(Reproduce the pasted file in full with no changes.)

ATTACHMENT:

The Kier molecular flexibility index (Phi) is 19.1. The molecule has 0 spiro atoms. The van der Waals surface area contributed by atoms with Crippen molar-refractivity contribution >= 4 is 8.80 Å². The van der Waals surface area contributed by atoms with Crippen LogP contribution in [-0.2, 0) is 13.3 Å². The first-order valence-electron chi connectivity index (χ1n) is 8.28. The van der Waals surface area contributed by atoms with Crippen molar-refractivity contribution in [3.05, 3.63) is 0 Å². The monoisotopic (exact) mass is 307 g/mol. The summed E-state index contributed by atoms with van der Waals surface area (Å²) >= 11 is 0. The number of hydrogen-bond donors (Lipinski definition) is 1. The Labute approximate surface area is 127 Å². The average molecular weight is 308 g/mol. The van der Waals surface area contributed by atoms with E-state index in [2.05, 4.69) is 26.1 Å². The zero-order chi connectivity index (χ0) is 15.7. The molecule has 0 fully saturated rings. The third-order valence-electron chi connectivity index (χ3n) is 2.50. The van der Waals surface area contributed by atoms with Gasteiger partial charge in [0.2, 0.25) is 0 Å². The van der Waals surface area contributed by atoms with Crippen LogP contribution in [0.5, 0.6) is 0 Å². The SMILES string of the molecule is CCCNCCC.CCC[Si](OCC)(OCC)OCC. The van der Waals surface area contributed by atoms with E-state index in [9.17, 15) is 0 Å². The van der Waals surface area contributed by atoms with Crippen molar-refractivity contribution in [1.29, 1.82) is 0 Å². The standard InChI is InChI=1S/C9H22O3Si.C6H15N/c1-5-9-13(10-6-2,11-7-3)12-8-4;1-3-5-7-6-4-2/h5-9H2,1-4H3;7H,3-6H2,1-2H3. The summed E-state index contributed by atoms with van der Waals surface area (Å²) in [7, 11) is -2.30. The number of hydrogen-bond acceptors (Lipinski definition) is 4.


The Kier molecular flexibility index (Phi) is 19.1. The molecule has 0 spiro atoms. The van der Waals surface area contributed by atoms with Crippen molar-refractivity contribution >= 4 is 8.80 Å². The van der Waals surface area contributed by atoms with Crippen LogP contribution in [-0.2, 0) is 13.3 Å². The first-order valence-electron chi connectivity index (χ1n) is 8.28. The van der Waals surface area contributed by atoms with Crippen molar-refractivity contribution in [3.05, 3.63) is 0 Å². The monoisotopic (exact) mass is 307 g/mol. The summed E-state index contributed by atoms with van der Waals surface area (Å²) >= 11 is 0. The number of hydrogen-bond donors (Lipinski definition) is 1. The Labute approximate surface area is 127 Å². The average molecular weight is 308 g/mol. The van der Waals surface area contributed by atoms with E-state index in [2.05, 4.69) is 26.1 Å². The zero-order chi connectivity index (χ0) is 15.7. The molecule has 0 fully saturated rings. The third-order valence-electron chi connectivity index (χ3n) is 2.50. The van der Waals surface area contributed by atoms with Gasteiger partial charge in [0.2, 0.25) is 0 Å². The van der Waals surface area contributed by atoms with Crippen LogP contribution in [0.5, 0.6) is 0 Å². The SMILES string of the molecule is CCCNCCC.CCC[Si](OCC)(OCC)OCC. The van der Waals surface area contributed by atoms with E-state index in [9.17, 15) is 0 Å². The van der Waals surface area contributed by atoms with Crippen molar-refractivity contribution in [1.29, 1.82) is 0 Å². The standard InChI is InChI=1S/C9H22O3Si.C6H15N/c1-5-9-13(10-6-2,11-7-3)12-8-4;1-3-5-7-6-4-2/h5-9H2,1-4H3;7H,3-6H2,1-2H3. The summed E-state index contributed by atoms with van der Waals surface area (Å²) in [7, 11) is -2.30. The number of hydrogen-bond acceptors (Lipinski definition) is 4.